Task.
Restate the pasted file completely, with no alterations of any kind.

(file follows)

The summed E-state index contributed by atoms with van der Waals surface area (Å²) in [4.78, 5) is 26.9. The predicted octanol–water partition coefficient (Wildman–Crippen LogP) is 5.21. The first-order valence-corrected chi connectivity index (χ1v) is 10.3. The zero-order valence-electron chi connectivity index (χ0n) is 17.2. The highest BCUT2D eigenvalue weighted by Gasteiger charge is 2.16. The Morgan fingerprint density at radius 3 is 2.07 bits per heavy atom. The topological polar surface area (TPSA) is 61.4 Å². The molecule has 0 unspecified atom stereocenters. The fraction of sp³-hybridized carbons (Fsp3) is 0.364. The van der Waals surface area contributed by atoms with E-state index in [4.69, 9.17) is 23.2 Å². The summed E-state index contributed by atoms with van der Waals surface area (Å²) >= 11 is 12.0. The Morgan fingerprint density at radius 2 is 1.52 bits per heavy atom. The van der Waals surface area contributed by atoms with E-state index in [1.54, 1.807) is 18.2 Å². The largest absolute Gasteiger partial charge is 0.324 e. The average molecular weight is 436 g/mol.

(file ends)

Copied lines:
The summed E-state index contributed by atoms with van der Waals surface area (Å²) in [4.78, 5) is 26.9. The predicted octanol–water partition coefficient (Wildman–Crippen LogP) is 5.21. The first-order valence-corrected chi connectivity index (χ1v) is 10.3. The zero-order valence-electron chi connectivity index (χ0n) is 17.2. The highest BCUT2D eigenvalue weighted by Gasteiger charge is 2.16. The Morgan fingerprint density at radius 3 is 2.07 bits per heavy atom. The topological polar surface area (TPSA) is 61.4 Å². The molecule has 0 unspecified atom stereocenters. The fraction of sp³-hybridized carbons (Fsp3) is 0.364. The van der Waals surface area contributed by atoms with E-state index in [4.69, 9.17) is 23.2 Å². The summed E-state index contributed by atoms with van der Waals surface area (Å²) >= 11 is 12.0. The Morgan fingerprint density at radius 2 is 1.52 bits per heavy atom. The van der Waals surface area contributed by atoms with E-state index in [1.54, 1.807) is 18.2 Å². The largest absolute Gasteiger partial charge is 0.324 e. The average molecular weight is 436 g/mol.